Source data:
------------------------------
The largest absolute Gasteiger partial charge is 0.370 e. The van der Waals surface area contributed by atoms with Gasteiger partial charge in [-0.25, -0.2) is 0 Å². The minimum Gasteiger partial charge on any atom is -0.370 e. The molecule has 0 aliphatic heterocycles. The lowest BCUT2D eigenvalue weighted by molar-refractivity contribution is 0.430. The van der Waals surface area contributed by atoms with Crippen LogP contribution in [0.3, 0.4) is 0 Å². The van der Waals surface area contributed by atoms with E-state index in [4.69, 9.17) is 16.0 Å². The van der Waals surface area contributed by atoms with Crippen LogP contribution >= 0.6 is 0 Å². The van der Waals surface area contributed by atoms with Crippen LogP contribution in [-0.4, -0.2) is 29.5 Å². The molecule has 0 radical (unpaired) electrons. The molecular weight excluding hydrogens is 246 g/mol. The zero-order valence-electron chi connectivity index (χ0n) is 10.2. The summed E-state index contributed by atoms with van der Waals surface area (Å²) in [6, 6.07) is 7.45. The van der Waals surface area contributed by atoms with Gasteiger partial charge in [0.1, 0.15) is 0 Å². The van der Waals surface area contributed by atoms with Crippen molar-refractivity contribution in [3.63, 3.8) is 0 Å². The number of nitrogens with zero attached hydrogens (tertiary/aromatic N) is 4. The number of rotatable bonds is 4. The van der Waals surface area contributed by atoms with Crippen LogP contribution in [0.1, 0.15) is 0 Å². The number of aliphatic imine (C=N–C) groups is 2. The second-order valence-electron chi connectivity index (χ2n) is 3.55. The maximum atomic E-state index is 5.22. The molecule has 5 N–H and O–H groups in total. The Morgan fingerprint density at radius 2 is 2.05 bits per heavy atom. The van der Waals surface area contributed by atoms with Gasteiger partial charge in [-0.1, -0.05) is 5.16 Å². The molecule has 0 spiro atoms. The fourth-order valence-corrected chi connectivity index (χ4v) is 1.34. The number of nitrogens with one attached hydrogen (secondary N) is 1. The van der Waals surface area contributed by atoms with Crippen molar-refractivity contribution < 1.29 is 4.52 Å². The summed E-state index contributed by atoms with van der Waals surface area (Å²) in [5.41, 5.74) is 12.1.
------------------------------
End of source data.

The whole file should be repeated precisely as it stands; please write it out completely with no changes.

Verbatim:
The largest absolute Gasteiger partial charge is 0.370 e. The van der Waals surface area contributed by atoms with Gasteiger partial charge in [-0.25, -0.2) is 0 Å². The minimum Gasteiger partial charge on any atom is -0.370 e. The molecule has 0 aliphatic heterocycles. The lowest BCUT2D eigenvalue weighted by molar-refractivity contribution is 0.430. The van der Waals surface area contributed by atoms with Crippen LogP contribution in [0.3, 0.4) is 0 Å². The van der Waals surface area contributed by atoms with E-state index in [4.69, 9.17) is 16.0 Å². The van der Waals surface area contributed by atoms with Crippen LogP contribution >= 0.6 is 0 Å². The van der Waals surface area contributed by atoms with Crippen LogP contribution in [-0.4, -0.2) is 29.5 Å². The molecule has 0 radical (unpaired) electrons. The molecular weight excluding hydrogens is 246 g/mol. The zero-order valence-electron chi connectivity index (χ0n) is 10.2. The summed E-state index contributed by atoms with van der Waals surface area (Å²) in [6, 6.07) is 7.45. The van der Waals surface area contributed by atoms with Gasteiger partial charge in [0.1, 0.15) is 0 Å². The van der Waals surface area contributed by atoms with Crippen molar-refractivity contribution in [3.63, 3.8) is 0 Å². The number of nitrogens with zero attached hydrogens (tertiary/aromatic N) is 4. The number of rotatable bonds is 4. The van der Waals surface area contributed by atoms with Crippen LogP contribution in [0.1, 0.15) is 0 Å². The number of aliphatic imine (C=N–C) groups is 2. The second-order valence-electron chi connectivity index (χ2n) is 3.55. The maximum atomic E-state index is 5.22. The molecule has 5 N–H and O–H groups in total. The Morgan fingerprint density at radius 2 is 2.05 bits per heavy atom. The van der Waals surface area contributed by atoms with Gasteiger partial charge in [-0.1, -0.05) is 5.16 Å². The molecule has 0 spiro atoms. The fourth-order valence-corrected chi connectivity index (χ4v) is 1.34. The number of nitrogens with one attached hydrogen (secondary N) is 1. The van der Waals surface area contributed by atoms with Crippen molar-refractivity contribution < 1.29 is 4.52 Å². The summed E-state index contributed by atoms with van der Waals surface area (Å²) in [5.41, 5.74) is 12.1.